Hurst, M. (2013) The Google Glass feature no one is talking about. Retrieved from http://creativegood.com/blog/the-google-glass-feature-no-one-is-talking-about/

Laureate Education (Producer). (2014a). David Thornburg: Disruptive technologies [Video file]. Baltimore, MD: Author.

 

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A Rhyme of History is another part of evolutionary technology. A rhyme of history is when a “new technology is a fresh emergence of the impact felt many years before from another technology” (Thornburg, 2014j). When looking at the different technologies throughout the years, there are many that would qualify as a Rhyme of History. When I think of a very relevant Rhyme of History, I think of e-mailing and text messaging as a means of communication. Both Text messaging and email can be considered a Rhyme of history.

Today, many people will just pick up their cell phones and send a message without thinking much about it. No one thinks, how am I able to do this and how has technology evolved so that this is possible. Text messaging is a newer trend. Long before we had mobile phones to text, many of us used different service providers on the World Wide Web to send an email. When you look back previous to e-mail, we would see our first rhyme of history. People would go to the post office to send letters through the United States Postal Services. This carries back throughout time where different systems were utilized for people to communicate with one another.

Our next Rhyme in History comes right here at home in the United States. When looking at the United States history with the postal system, we find that “the mail system began in the late 1600s when mail was carried by friends, merchants, and Native Americans. It was in 1673 when Governor Francis Lovelace created a monthly post between New York and Boston.” (Frederick, 2008 p.1) During 1683, we also had out the first post office in Pennsylvania opened by William Penn.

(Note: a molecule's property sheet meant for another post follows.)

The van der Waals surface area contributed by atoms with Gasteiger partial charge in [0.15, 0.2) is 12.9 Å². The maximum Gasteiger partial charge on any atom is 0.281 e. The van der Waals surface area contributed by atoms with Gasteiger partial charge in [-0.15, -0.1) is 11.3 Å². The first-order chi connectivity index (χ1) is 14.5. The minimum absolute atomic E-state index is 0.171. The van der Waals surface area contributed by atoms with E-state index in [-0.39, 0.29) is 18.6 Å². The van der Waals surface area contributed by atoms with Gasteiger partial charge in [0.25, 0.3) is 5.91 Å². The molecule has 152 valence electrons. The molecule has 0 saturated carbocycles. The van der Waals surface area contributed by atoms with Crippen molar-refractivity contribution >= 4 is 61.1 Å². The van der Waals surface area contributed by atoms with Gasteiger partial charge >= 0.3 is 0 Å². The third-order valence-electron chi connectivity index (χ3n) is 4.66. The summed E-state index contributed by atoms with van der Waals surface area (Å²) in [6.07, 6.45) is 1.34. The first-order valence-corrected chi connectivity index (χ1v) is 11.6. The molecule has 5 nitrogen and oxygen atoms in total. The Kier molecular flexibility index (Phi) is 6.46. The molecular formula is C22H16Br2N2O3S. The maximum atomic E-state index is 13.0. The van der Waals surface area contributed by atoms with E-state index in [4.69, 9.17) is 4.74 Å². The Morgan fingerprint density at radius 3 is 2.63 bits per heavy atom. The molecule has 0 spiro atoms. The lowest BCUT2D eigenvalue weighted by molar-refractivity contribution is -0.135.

This relates back to closely to our next Rhyme in History. If we go back to 1653, we will find that De Valayer set up a postal system in Paris. He “set up mail boxes and delivered any letters placed in them if they used envelopes that only he sold.” (History of Mail, 2016 p.1) Thanks to an enemy of his putting live mice in his postal bins, this business venture did not work out. This did not stop mail from becoming a way that people would communicate.

If we go back in history even further, where our Rhyme in History comes from is very far back. We have a history of mail and communication needs all the way in 2400BC. In 2400 BC there were the first postal systems and couriers that were put into practice. It was the start of communication through people. This was seen in Egypt when “pharos employed curriers to deliver written documents throughout Egypt” (Wikipedia, 2007, p.1). The main uses of these couriers were for the diffusion of their decrees in their territory. This is amazing to think all of our history of communication comes from here.

When we go back throughout history, we can see all the times that mail and communication have been important to us. We can also watch how they evolve as new technologies become emergent. The reason we can say that texting and email are Rhymes in History is that it dates back all the way to 2400BC. Now, everyone can pick up a phone, send a text message or log onto a computer and seamlessly e-mail one another as a form of communication. By looking at our needs in the past, we will be able to predict the needs we will have in the future.

 

Resources

Laureate Education (Producer). (2014j). David Thornburg: Six forces that drive emerging technologies [Video file]. Baltimore, MD: Author.

History of Mail (2016). Retrieved July 3, 2016 from http://inventors.about.com/od/mstartinventions/a/mail.htm

Frederick, Ben (2008). The History of Communication Technology: Postal System. Retrieved July 4, 2016, from http://www.personal.psu.edu/jtk187/art2/mail.htm

Wikipedia (2007) Mail. Retrieved July 5, 2016, from: http://en.wikipedia.org/wiki/Mail#Organization